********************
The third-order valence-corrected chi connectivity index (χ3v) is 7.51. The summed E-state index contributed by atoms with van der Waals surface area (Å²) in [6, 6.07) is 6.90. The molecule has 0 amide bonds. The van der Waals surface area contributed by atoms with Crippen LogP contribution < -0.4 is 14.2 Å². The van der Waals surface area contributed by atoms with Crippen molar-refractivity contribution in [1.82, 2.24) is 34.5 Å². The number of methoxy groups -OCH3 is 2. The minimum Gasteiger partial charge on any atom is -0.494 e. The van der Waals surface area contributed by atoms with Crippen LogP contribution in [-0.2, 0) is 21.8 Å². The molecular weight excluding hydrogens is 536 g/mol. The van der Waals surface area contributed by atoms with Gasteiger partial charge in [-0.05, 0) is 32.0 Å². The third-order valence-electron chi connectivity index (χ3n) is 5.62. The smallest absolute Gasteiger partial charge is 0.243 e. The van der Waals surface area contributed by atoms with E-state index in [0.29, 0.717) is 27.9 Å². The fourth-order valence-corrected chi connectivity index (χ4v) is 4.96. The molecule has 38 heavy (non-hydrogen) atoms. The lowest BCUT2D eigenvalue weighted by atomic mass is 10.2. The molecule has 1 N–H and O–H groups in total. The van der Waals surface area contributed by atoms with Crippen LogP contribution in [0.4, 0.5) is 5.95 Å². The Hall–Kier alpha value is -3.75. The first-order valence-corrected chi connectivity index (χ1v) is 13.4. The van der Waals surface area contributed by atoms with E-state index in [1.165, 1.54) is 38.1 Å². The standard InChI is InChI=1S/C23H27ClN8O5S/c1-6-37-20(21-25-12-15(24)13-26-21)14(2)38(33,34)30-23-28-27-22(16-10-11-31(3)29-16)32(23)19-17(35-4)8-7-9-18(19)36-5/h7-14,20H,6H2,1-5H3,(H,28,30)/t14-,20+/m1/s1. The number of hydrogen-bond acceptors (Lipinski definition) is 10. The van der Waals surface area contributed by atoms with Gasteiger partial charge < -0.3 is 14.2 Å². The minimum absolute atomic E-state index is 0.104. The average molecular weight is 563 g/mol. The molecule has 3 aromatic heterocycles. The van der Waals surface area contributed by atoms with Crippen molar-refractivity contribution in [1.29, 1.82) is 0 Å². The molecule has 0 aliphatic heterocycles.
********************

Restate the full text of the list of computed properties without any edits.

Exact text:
The third-order valence-corrected chi connectivity index (χ3v) is 7.51. The summed E-state index contributed by atoms with van der Waals surface area (Å²) in [6, 6.07) is 6.90. The molecule has 0 amide bonds. The van der Waals surface area contributed by atoms with Crippen LogP contribution < -0.4 is 14.2 Å². The van der Waals surface area contributed by atoms with Crippen molar-refractivity contribution in [1.82, 2.24) is 34.5 Å². The number of methoxy groups -OCH3 is 2. The minimum Gasteiger partial charge on any atom is -0.494 e. The van der Waals surface area contributed by atoms with Crippen LogP contribution in [-0.2, 0) is 21.8 Å². The molecular weight excluding hydrogens is 536 g/mol. The van der Waals surface area contributed by atoms with Gasteiger partial charge in [-0.05, 0) is 32.0 Å². The third-order valence-electron chi connectivity index (χ3n) is 5.62. The smallest absolute Gasteiger partial charge is 0.243 e. The van der Waals surface area contributed by atoms with E-state index in [0.29, 0.717) is 27.9 Å². The fourth-order valence-corrected chi connectivity index (χ4v) is 4.96. The molecule has 38 heavy (non-hydrogen) atoms. The lowest BCUT2D eigenvalue weighted by atomic mass is 10.2. The molecule has 1 N–H and O–H groups in total. The van der Waals surface area contributed by atoms with Crippen LogP contribution in [0.4, 0.5) is 5.95 Å². The Hall–Kier alpha value is -3.75. The first-order valence-corrected chi connectivity index (χ1v) is 13.4. The van der Waals surface area contributed by atoms with E-state index in [1.165, 1.54) is 38.1 Å². The standard InChI is InChI=1S/C23H27ClN8O5S/c1-6-37-20(21-25-12-15(24)13-26-21)14(2)38(33,34)30-23-28-27-22(16-10-11-31(3)29-16)32(23)19-17(35-4)8-7-9-18(19)36-5/h7-14,20H,6H2,1-5H3,(H,28,30)/t14-,20+/m1/s1. The number of hydrogen-bond acceptors (Lipinski definition) is 10. The van der Waals surface area contributed by atoms with Gasteiger partial charge < -0.3 is 14.2 Å². The minimum absolute atomic E-state index is 0.104. The average molecular weight is 563 g/mol. The molecule has 3 aromatic heterocycles. The van der Waals surface area contributed by atoms with Crippen molar-refractivity contribution in [1.29, 1.82) is 0 Å². The molecule has 0 aliphatic heterocycles.